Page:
PMID: 32082138 [PubMed]

The Decline in Intrinsic Connectivity Between the Salience Network and Locus Coeruleus in Older Adults: Implications for Distractibility.

Sun, 02/23/2020 - 02:48

The Decline in Intrinsic Connectivity Between the Salience Network and Locus Coeruleus in Older Adults: Implications for Distractibility.

Front Aging Neurosci. 2020;12:2

Authors: Lee TH, Kim SH, Katz B, Mather M

Abstract
We examined functional connectivity between the locus coeruleus (LC) and the salience network in healthy young and older adults to investigate why people become more prone to distraction with age. Recent findings suggest that the LC plays an important role in focusing processing on salient or goal-relevant information from multiple incoming sensory inputs (Mather et al., 2016). We hypothesized that the connection between LC and the salience network declines in older adults, and therefore the salience network fails to appropriately filter out irrelevant sensory signals. To examine this possibility, we used resting-state-like fMRI data, in which all task-related activities were regressed out (Fair et al., 2007; Elliott et al., 2019) and performed a functional connectivity analysis based on the time-course of LC activity. Older adults showed reduced functional connectivity between the LC and salience network compared with younger adults. Additionally, the salience network was relatively more coupled with the frontoparietal network than the default-mode network in older adults compared with younger adults, even though all task-related activities were regressed out. Together, these findings suggest that reduced interactions between LC and the salience network impairs the ability to prioritize the importance of incoming events, and in turn, the salience network fails to initiate network switching (e.g., Menon and Uddin, 2010; Uddin, 2015) that would promote further attentional processing. A chronic lack of functional connection between LC and salience network may limit older adults' attentional and executive control resources.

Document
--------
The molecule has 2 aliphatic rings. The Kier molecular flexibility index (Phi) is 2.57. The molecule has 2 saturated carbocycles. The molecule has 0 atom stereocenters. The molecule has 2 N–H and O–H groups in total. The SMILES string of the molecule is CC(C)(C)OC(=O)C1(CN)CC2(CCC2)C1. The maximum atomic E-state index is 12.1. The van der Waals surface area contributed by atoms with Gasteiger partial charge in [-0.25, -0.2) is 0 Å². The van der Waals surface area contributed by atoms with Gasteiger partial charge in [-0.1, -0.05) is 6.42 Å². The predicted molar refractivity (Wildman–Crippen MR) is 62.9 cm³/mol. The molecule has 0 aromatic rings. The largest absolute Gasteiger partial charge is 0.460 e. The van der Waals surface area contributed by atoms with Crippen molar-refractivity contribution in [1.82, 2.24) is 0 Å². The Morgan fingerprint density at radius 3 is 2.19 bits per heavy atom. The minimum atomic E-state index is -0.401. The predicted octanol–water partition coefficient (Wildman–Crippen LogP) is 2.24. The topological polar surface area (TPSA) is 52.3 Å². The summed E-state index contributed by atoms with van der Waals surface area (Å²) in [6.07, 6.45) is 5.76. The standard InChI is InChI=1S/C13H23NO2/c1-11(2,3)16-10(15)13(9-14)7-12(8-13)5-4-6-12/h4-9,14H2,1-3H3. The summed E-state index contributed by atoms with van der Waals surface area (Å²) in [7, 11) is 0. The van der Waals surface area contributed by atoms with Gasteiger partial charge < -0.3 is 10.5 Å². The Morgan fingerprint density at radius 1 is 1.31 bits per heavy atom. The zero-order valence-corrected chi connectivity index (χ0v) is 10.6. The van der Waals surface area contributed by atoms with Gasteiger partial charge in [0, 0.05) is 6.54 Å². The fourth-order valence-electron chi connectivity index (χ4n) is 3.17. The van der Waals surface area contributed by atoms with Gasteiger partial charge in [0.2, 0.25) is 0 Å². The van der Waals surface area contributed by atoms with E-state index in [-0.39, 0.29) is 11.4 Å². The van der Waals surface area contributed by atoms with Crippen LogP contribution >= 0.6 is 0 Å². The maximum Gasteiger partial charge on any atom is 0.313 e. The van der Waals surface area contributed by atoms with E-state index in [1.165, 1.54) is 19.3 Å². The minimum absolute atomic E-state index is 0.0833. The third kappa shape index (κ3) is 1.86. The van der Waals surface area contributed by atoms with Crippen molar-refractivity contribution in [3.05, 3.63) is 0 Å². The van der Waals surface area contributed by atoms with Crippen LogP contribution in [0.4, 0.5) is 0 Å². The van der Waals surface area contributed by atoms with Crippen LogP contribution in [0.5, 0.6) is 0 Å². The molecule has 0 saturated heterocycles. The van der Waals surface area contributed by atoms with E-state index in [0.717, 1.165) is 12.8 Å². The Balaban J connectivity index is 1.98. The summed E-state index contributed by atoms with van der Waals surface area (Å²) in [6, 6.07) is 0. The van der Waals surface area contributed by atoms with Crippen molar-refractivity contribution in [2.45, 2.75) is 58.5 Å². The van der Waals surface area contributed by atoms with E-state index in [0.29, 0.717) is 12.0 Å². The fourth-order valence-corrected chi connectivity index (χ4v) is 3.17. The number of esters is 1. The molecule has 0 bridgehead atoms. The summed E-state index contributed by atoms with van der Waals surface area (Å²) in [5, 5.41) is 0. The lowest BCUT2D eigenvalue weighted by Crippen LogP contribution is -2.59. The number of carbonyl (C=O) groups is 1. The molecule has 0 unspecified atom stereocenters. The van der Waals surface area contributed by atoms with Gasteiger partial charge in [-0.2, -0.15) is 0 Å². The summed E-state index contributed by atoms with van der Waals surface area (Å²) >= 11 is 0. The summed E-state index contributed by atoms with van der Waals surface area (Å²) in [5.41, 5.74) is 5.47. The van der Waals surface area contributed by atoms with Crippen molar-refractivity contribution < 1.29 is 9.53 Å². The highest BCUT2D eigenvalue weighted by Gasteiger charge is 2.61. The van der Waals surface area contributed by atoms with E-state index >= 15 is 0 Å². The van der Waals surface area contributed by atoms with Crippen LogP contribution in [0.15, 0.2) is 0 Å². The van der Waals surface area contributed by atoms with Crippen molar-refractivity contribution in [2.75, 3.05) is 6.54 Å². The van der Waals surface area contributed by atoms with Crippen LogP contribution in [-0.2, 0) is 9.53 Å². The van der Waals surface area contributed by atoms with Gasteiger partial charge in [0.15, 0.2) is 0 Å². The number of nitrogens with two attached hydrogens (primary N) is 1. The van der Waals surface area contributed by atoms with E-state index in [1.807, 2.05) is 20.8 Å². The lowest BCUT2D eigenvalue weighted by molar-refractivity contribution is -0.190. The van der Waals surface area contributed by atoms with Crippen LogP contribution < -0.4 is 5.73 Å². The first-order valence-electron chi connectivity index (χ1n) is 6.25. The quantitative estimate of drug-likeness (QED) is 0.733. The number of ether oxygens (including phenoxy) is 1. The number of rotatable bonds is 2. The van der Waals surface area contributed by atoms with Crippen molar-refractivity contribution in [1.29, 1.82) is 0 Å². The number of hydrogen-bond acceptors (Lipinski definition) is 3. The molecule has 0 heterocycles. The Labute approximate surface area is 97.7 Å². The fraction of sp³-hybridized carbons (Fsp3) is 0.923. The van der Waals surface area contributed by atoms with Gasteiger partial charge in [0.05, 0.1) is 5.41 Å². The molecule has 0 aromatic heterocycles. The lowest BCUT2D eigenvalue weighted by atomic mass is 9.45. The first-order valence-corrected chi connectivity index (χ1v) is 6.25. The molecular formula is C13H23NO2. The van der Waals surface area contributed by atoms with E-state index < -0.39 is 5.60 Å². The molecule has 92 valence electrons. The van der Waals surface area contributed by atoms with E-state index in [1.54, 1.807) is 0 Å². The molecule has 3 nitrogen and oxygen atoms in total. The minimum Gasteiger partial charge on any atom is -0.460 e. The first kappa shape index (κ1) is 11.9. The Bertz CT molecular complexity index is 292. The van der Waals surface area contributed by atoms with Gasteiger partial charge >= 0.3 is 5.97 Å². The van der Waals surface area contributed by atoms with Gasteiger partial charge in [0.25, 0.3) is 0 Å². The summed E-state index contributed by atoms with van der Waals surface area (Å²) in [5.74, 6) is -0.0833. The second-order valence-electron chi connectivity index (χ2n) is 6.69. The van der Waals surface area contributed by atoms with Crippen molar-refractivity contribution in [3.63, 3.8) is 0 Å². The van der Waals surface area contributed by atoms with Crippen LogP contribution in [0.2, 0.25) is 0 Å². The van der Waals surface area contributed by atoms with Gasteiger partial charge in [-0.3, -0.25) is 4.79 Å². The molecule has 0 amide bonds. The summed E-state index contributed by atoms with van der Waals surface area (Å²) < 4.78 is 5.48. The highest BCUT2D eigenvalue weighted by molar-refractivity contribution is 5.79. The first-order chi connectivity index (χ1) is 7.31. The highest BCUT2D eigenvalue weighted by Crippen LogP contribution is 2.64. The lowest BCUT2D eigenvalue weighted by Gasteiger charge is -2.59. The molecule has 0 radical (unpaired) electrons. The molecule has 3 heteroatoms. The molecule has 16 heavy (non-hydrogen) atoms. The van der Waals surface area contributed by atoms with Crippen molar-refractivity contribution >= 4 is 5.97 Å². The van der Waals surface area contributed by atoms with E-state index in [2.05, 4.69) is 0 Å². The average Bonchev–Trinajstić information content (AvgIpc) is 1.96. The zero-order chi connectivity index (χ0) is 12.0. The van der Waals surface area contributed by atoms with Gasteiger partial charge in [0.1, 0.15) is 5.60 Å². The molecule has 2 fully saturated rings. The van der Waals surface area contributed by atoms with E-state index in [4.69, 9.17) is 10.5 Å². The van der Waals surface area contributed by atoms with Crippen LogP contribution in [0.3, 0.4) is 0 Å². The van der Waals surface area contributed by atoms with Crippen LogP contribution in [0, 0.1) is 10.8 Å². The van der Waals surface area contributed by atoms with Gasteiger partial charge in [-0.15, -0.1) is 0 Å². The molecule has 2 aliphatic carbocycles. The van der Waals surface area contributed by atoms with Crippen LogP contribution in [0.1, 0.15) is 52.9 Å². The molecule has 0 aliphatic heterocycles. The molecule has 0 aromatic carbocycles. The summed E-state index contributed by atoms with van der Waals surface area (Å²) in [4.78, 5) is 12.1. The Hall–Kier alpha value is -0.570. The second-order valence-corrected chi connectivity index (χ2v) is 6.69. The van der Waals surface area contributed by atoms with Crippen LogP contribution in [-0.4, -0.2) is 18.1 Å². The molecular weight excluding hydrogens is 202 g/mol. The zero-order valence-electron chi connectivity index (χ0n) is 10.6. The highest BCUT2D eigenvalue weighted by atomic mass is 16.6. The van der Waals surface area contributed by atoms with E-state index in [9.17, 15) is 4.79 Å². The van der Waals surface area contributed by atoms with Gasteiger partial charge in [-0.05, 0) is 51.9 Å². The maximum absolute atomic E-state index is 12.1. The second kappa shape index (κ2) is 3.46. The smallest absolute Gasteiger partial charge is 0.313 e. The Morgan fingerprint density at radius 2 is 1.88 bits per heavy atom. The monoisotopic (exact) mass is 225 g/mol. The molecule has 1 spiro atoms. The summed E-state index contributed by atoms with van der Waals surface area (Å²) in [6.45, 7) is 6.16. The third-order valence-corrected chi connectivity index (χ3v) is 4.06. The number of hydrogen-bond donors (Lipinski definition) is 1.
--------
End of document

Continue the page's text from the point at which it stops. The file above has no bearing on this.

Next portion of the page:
PMID: 32082136 [PubMed]

Differential Regional Brain Spontaneous Activity in Subgroups of Mild Cognitive Impairment.

Sun, 02/23/2020 - 02:48

Differential Regional Brain Spontaneous Activity in Subgroups of Mild Cognitive Impairment.

Front Hum Neurosci. 2020;14:2

Authors: Zhou QH, Wang K, Zhang XM, Wang L, Liu JH

Abstract
Background: Amnestic mild cognitive impairment (aMCI) has a high conversion risk to Alzheimer's disease (AD). The aMCI patients may have only a memory deficit (single-domain-aMCI, sd-aMCI) or deficits in multiple cognitive domains (multiple-domain-aMCI, md-aMCI). However, differences in intrinsic brain activity between these two sub-types remain unclear. Method: Neuropsychological and resting-state functional magnetic resonance imaging (fMRI) data were acquired from 24 patients with sd-aMCI, 23 patients with md-aMCI, and 32 healthy controls (HCs). We used the fractional amplitude of low-frequency fluctuation (fALFF) to characterize the intensity of spontaneous brain activity. The analysis of covariance (ANCOVA) and post hoc tests was performed to determine the between-group differences in fALFF. Results: We found higher fALFF in left-sided superior-to-middle frontal gyri and middle-to-inferior temporal gyri in sd-aMCI compared to both the md-aMCI and HCs. Conversely, a lower fALFF was found in the left inferior parietal lobe in both the md-aMCI and sd-aMCI patients. The fALFF values in the left middle and inferior temporal gyri were correlated with cognitive performances. Conclusion: The gradual reduction in the left inferior parietal lobe from single to multiple domain aMCI suggest a functional inefficiency underlying cognitive impairment, while increased activity in the frontal and temporal gyri in sd-aMCI rather than md-aMCI might indicate functional compensation. This study indicates differential functional profiles in the sd-aMCI and md-aMCI, which may be helpful for the prediction of the future conversion of aMCI to AD.